UPDATE: We finally reached Patrick himself, and take pride in weaving his comments into the story like Clint Dempsey weaving through Ghana’s defense or something.
The most famous Auburn flag in the world (which is also likely the most hated Auburn flag in Mexico) earned its 15 minutes of fame during the broadcast of Mexico’s World Cup win over Croatia Monday thanks to a contest of sorts with an Alabama flag.
The Auburn flag, and its owner, 18-year-old Patrick Keim, won—they won big.
Keim, who will begin his freshman year at Auburn this fall, has been saving up to attend the 2014 World Cup since his freshman year at Mountain Brook High School, where he was a basketball standout. Keim’s oldest brother Bobby graduated from Auburn last year with a degree in engineering; another brother, Austin, is an Auburn senior majoring in Psychology.
Keim traveled to Brazil with two friends, including his best friend Reeves Duggan, a former soccer star at Indian Springs in Birmingham.
Duggan is an Alabama fan.
“His best friend Reeves and he took their respective flags to take to the game to see what would happen,” says Keim’s mother, Kelly Keim, a 1984 Auburn graduate.
Fans of at least three other college football teams—Michigan, Texas A&M, Washington State—also managed to score air time for their flags. Keim’s Auburn flag is the latest.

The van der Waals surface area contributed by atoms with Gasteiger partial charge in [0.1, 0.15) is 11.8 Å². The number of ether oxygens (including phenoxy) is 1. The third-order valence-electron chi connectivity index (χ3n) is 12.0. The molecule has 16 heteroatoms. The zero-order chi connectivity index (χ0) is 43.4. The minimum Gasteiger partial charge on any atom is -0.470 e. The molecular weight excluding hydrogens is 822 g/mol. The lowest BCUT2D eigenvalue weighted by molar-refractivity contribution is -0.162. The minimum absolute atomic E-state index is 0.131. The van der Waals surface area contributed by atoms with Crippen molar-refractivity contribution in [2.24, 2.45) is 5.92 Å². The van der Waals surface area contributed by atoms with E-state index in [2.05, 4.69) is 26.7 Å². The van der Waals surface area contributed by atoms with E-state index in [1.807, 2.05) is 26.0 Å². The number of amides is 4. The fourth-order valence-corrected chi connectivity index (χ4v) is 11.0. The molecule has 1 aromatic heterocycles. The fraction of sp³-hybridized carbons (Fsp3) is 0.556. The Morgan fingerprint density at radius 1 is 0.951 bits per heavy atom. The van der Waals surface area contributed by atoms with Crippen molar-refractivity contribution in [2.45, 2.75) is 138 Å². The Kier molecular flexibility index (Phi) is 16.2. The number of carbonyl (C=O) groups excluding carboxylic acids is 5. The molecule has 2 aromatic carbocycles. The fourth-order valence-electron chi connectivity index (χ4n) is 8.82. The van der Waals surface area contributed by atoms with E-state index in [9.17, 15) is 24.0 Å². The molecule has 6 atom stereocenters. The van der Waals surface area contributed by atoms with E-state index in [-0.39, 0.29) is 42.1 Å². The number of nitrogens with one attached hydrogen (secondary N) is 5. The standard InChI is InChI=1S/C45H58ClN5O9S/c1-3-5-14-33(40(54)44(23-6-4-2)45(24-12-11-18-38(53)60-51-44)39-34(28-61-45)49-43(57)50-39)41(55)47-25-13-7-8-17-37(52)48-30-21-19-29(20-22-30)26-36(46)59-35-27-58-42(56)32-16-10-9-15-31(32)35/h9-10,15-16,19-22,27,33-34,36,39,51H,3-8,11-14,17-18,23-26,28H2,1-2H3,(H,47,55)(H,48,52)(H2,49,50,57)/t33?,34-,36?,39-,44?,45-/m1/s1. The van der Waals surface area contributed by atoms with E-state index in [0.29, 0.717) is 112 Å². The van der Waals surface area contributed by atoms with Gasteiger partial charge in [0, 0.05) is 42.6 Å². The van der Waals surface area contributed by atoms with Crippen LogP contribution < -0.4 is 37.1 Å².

He tried to get it on TV at Friday’s match between Italy-Costa Rica match. He failed.
On Monday, he knew he’d succeeded—and, thanks to the incessant beeps and vibrations coming from his cell phone, that people had noticed.
“The screens at the game play directly what the globally televised version displays so I knew I could see myself if I got on TV,” Keim says. “I saw myself on the screen for a second so I knew I got on, but knowing the interest (in soccer) in the south… I thought there was no way people would see me. I have no cell service down here so I had no idea what was going on till I got back to the resort and my phone blew up.”
So how did he do it Monday, but not Roll Tide Reeves? Fearlessness, commitment… and maybe his height, Kelly says.
“Every time the ball was on their side of the field he would hold it up,” she says. “Every time during the wave he held it up, and when they scored.”
And pretty much every time the action came his way.
“Unlike SEC football, everyone sat down and never stood up which made my job a little more challenging,” Keim says, “so when a player had the ball on my side of the field right in front of me I would stand up and flash it.”
The Mexico fans at the game probably hated seeing it more than the Alabama fans watching at home.
“The fans behind me would get mad, and I would shoot them a thumbs up to make them less hostile,” Keim says. “When they scored I would jump up and go crazy with it. And whenever the sky cam flew around we would jump up with it.”
Kelly wouldn’t expect anything less.
“That’s him—not afraid to show his spirit,” she says. “He also said during the national anthem he held it up and screamed our national anthem.
“I’m just glad he made it out alive.”
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